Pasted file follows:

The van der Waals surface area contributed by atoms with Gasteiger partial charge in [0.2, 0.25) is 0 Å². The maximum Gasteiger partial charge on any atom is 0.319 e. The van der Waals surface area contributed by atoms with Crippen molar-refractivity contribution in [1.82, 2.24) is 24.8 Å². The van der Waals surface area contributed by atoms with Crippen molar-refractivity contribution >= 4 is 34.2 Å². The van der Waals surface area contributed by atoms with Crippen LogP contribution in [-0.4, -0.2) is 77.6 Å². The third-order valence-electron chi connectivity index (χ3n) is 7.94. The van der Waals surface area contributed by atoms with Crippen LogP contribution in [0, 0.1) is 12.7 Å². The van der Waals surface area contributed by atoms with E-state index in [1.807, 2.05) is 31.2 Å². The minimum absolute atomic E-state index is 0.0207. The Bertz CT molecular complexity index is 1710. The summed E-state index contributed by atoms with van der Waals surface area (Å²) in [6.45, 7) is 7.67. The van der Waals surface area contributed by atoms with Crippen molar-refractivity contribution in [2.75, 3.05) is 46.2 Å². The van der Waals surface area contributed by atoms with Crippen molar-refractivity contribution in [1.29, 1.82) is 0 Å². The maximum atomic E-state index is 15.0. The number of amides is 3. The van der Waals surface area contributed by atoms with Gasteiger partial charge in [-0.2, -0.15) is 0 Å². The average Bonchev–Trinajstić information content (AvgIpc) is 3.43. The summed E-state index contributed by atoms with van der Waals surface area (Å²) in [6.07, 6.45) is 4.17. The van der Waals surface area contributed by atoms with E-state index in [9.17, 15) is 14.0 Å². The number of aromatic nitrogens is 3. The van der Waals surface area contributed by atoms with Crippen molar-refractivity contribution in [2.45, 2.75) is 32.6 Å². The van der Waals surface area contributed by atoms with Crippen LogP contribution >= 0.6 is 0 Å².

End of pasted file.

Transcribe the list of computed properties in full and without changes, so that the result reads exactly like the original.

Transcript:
The van der Waals surface area contributed by atoms with Gasteiger partial charge in [0.2, 0.25) is 0 Å². The maximum Gasteiger partial charge on any atom is 0.319 e. The van der Waals surface area contributed by atoms with Crippen molar-refractivity contribution in [1.82, 2.24) is 24.8 Å². The van der Waals surface area contributed by atoms with Crippen molar-refractivity contribution >= 4 is 34.2 Å². The van der Waals surface area contributed by atoms with Crippen LogP contribution in [-0.4, -0.2) is 77.6 Å². The third-order valence-electron chi connectivity index (χ3n) is 7.94. The van der Waals surface area contributed by atoms with Crippen LogP contribution in [0, 0.1) is 12.7 Å². The van der Waals surface area contributed by atoms with E-state index in [1.807, 2.05) is 31.2 Å². The minimum absolute atomic E-state index is 0.0207. The Bertz CT molecular complexity index is 1710. The summed E-state index contributed by atoms with van der Waals surface area (Å²) in [6.45, 7) is 7.67. The van der Waals surface area contributed by atoms with Crippen molar-refractivity contribution in [2.75, 3.05) is 46.2 Å². The van der Waals surface area contributed by atoms with Crippen molar-refractivity contribution in [1.29, 1.82) is 0 Å². The maximum atomic E-state index is 15.0. The number of amides is 3. The van der Waals surface area contributed by atoms with Gasteiger partial charge in [-0.2, -0.15) is 0 Å². The average Bonchev–Trinajstić information content (AvgIpc) is 3.43. The summed E-state index contributed by atoms with van der Waals surface area (Å²) in [6.07, 6.45) is 4.17. The van der Waals surface area contributed by atoms with E-state index in [9.17, 15) is 14.0 Å². The number of aromatic nitrogens is 3. The van der Waals surface area contributed by atoms with Crippen molar-refractivity contribution in [2.45, 2.75) is 32.6 Å². The van der Waals surface area contributed by atoms with Crippen LogP contribution >= 0.6 is 0 Å².